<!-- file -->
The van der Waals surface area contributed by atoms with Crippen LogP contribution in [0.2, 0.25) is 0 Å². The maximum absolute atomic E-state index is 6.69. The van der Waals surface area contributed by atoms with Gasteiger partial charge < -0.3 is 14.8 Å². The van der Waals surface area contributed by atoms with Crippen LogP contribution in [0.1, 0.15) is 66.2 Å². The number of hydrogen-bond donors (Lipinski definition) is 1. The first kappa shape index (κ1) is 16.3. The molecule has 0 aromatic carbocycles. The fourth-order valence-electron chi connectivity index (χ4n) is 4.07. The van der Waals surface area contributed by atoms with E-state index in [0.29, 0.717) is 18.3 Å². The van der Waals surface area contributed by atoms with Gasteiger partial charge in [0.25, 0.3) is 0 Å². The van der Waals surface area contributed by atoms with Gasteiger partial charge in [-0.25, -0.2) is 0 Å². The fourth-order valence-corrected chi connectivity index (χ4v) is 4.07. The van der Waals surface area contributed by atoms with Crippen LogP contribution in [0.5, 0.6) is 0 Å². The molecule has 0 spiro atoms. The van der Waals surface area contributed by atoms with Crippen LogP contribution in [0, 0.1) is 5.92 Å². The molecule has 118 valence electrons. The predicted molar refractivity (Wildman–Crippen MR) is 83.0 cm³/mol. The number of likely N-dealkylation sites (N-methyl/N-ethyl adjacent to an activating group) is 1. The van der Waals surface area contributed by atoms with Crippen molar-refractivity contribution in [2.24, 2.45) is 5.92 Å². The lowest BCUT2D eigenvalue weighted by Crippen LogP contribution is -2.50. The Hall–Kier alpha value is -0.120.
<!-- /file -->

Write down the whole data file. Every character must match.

The van der Waals surface area contributed by atoms with Crippen LogP contribution in [0.2, 0.25) is 0 Å². The maximum absolute atomic E-state index is 6.69. The van der Waals surface area contributed by atoms with Gasteiger partial charge < -0.3 is 14.8 Å². The van der Waals surface area contributed by atoms with Crippen LogP contribution in [0.1, 0.15) is 66.2 Å². The number of hydrogen-bond donors (Lipinski definition) is 1. The first kappa shape index (κ1) is 16.3. The molecule has 0 aromatic carbocycles. The fourth-order valence-electron chi connectivity index (χ4n) is 4.07. The van der Waals surface area contributed by atoms with E-state index in [0.29, 0.717) is 18.3 Å². The van der Waals surface area contributed by atoms with Gasteiger partial charge in [0.25, 0.3) is 0 Å². The van der Waals surface area contributed by atoms with Gasteiger partial charge in [-0.25, -0.2) is 0 Å². The fourth-order valence-corrected chi connectivity index (χ4v) is 4.07. The van der Waals surface area contributed by atoms with Crippen LogP contribution in [0.5, 0.6) is 0 Å². The molecule has 0 spiro atoms. The van der Waals surface area contributed by atoms with Crippen LogP contribution in [0, 0.1) is 5.92 Å². The molecule has 118 valence electrons. The predicted molar refractivity (Wildman–Crippen MR) is 83.0 cm³/mol. The number of likely N-dealkylation sites (N-methyl/N-ethyl adjacent to an activating group) is 1. The van der Waals surface area contributed by atoms with Crippen molar-refractivity contribution in [2.24, 2.45) is 5.92 Å². The lowest BCUT2D eigenvalue weighted by Crippen LogP contribution is -2.50. The Hall–Kier alpha value is -0.120.